The mayor and Board of Aldermen had their first public chance Wednesday to see what the city might gain or lose by annexing 550 acres.
Mayor Randy McClement said he would schedule as many workshops and meetings to discuss the topics as aldermen would like before the tentative vote on Sept. 6. All of the aldermen said they wanted to have time to ask many questions about schools and roads before casting a vote on proposals.
Aldermen Michael O’Connor and Kelly Russell said they wanted themselves and the public to have plenty of notice and time to consider the proposals, which will change traffic and school capacity over the course of 20 to 30 years of construction.
“I will not be restrained by the clock on these annexations,” O’Connor said.
Between the two proposals, aldermen said the things on the plus side are 75 acres of city parks, improvements to several overcrowded roads, bicycle and pedestrian paths, school sites and impact fees to pay for school construction. On the minus side is the increase in traffic and students that the two projects’ nearly 2,000 houses would bring.
The planning commission recommended that aldermen approve the Crum and Keller annexations with several conditions that guarantee historic site preservation, interconnected parks and road maintenance agreements.
Crumland owners want to annex 253 acres that adjoin the 285 acres that were annexed in 2009. The Crum development plan calls for 1,200 houses and 1.3 million square feet of nonresidential development west of U.S. 15 and north of Willowbrook Road.
The amount of development proposed at the Crum farm is not going to change, but the density and percentage of green space will if the annexation agreement is approved. There will be a 22-acre park, a 15-acre school site and green paths connecting to the city’s planned parks and trails.
If the annexation is approved, the school site will be dedicated during the first phase, which allows construction of 450 houses. The 2009 plan called for the school site to come as part of phase II, which must wait 15 years or longer until a new interchange is built at Biggs Ford Road and U.S. 15.
The Crum annexation will not require any more water or sewer service than what is allowed by the 2009 annexation agreement and will not substantially change student enrollment from what was projected in the original annexation.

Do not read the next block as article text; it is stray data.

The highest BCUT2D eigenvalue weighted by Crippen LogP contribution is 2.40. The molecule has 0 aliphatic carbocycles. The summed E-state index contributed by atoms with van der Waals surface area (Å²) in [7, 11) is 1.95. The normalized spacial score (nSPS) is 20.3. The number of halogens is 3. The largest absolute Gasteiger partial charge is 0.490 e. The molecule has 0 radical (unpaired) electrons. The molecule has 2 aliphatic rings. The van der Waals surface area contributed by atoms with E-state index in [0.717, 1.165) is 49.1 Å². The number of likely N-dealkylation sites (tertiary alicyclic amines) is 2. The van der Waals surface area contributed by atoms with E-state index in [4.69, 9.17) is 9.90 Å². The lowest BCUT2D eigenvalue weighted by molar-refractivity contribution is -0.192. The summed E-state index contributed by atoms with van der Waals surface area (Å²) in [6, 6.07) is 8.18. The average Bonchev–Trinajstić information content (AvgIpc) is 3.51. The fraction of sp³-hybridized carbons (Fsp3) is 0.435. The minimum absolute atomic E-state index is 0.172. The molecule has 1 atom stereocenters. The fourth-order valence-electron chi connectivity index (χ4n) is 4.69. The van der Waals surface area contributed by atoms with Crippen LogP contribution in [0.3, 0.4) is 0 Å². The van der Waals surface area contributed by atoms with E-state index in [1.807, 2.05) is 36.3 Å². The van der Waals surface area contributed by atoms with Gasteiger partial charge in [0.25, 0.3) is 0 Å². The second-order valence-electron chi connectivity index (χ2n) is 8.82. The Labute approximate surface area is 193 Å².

A financial analysis by Crum representatives estimated that when development is completed in about 20 years it would add about half a million dollars per year to the city’s property tax revenue compared with the 2009 plan.
The Keller proposal involves 303 acres that city planners have expected to see come into the city for more than two decades, they said. The proposal is for just residential development, between 750 and 850 single-family houses and townhouses on property at Yellow Springs and Rocky Springs roads.
Keller neighbors including Paula Nunez and Meridythe Kelley want no development on the property, but low-density if any, they told aldermen Wednesday. Nunez said if that cannot be the case, she and her Clover Hill Civic Association asked that the higher-density housing go toward the center of the project and put single-family houses adjacent to other single-family houses on neighboring properties.
“We’ve never seen an annexation not go through,” Nunez said, so she hopes to make sure it is a good neighbor.
There is no master plan for the community yet. That is the usual process, which begins with annexation and moves into the plan approval stage later, city staff said.
At the plan approval stage, staff will determine whether water, sewer and school facilities are adequate to support the number of people who will live in the community, said Zach Kershner, deputy director of public works.
Keller has agreed to dedicate 45 acres, 20 percent of the site, for a city park, in addition to the neighborhood playgrounds and green space required by the land management code. The proposal includes $15 million worth of off-site road improvements at Christophers Crossing and Yellow Springs Road.
Alderwomen Carol Krimm and Karen Young said they want more information from county school staff about classroom capacity and sites.
Krimm said until there are new residents, the city is stuck having to pay $1.5 million a year for water system improvements and about $15 million for sewer improvements that were made to serve these and other predicted annexations.
“We’re already incurring the cost associated with this,” Krimm said.
Alderwoman Shelley Aloi said the discussions the developers have had so far with the planning commission, staff and aldermen are on the way to achieving something good for both the city and the developers.
Kelley said that if she had known Keller’s plans four years ago, she would not have bought her house on rural Yellow Springs Road. She did not want the city to stretch that far out.
Russell asked McClement to heavily advertise the future meetings about the annexations.
“I want people to have as much opportunity as possible,” Russell said.